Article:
Screenshot: C-Span

The White House doesn’t want us to believe what we’re seeing, so they’re showing us things that are unbelievable.

On Wednesday, President Trump was in a foul mood and decided to hold an impromptu news conference that lasted nearly 90 minutes. A lot of weird things happened, and Trump was clearly feeling defensive about losing the House to Democrats on election day.

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Around 35-minutes into the meltdown, Trump got into a heated exchange with CNN’s Jim Acosta. A White House intern tried to step in and take the mic from Acosta, but when he held onto it, she backed away. Trump shouted him down. The whole thing seemed to be over until later that afternoon when White House Press Secretary Sarah Huckabee Sanders announced that Acosta’s press credentials had been revoked because he placed “his hands on a young woman just trying to do her job.” After taking criticism for the gross mischaracterization of events, Sanders proceeded to tweet a video of the event as evidence of Acosta’s “inappropriate behavior.” The video, however, was manipulated.

The video shows most of the incident at normal speed, but just as Acosta is gesturing with his left arm and the intern reaches under to grab the mic, it speeds up. The manipulation vaguely makes the point of incidental contact look more forceful than it was. The only person who intentionally put their hands on someone is the intern. Video editors took to Twitter to show comparisons of the edited video and the unedited one, like this one from Slate’s Aymann Ismael:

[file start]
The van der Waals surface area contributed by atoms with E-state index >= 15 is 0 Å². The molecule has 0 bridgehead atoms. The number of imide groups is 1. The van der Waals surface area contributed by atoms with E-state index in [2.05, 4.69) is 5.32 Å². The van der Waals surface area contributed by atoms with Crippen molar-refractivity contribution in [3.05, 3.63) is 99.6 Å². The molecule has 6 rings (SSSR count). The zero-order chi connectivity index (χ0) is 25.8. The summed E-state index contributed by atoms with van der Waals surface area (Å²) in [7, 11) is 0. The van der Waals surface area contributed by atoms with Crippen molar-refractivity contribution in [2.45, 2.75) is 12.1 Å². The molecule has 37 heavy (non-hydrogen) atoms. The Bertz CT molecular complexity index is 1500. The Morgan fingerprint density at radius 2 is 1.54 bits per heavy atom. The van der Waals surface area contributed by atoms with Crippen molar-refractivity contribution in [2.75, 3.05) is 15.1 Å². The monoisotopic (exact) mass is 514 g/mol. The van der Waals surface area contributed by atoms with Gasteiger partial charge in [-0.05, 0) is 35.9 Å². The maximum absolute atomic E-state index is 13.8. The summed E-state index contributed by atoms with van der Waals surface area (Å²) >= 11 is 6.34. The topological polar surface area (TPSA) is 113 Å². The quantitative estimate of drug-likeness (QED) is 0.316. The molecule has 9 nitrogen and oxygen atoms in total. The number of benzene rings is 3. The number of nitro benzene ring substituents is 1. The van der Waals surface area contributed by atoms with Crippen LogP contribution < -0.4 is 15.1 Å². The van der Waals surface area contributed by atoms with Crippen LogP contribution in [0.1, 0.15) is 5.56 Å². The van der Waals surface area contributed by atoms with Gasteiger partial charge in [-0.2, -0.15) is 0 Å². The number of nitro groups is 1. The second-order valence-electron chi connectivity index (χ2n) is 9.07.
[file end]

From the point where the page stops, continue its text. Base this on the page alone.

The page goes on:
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Prior to Sanders posting her tweet, the beginning, un-zoomed in part of the video was shared by InfoWars, causing many people to speculate that the conspiracy-spreading outlet was the source of the video.

If the Press Secretary is grabbing her propaganda from InfoWars, the chances of her admitting it seem close to zero. The InfoWars hack that first shared the video won’t admit that it’s manipulated and is doubling down on that bullshit assertion. And to be totally honest, I don’t think that sitting here saying “back and to the left” gets us anywhere.

The truly insidious thing is that the White House wants us to debate something that’s totally clear: Acosta did nothing wrong, and the White House press secretary shared a manipulated video. Watch the video yourself with your own to eyes. It was covered by every major outlet in the U.S. and beyond. Here’s an archive of the livestream from CBS News; the Acosta exchange comes 35-minutes in:

If you watch that and see an assault, fine. I think you’re wrong, but that’s fine. Pulling us down a further rabbit hole of un-reality with some minor editing tweaks is just nuts.

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Since machine learning has been used to create convincing “deepfake” videos, onlookers have worried the technique could be used to fabricate clips of politicians. Sarah Sanders’ manipulation raises the question of whether we should worry about politicians making their own deepfakes. We probably should, but I’m not too concerned about this administration and its clown car of operatives getting very sophisticated. This fake is decidedly un-deep.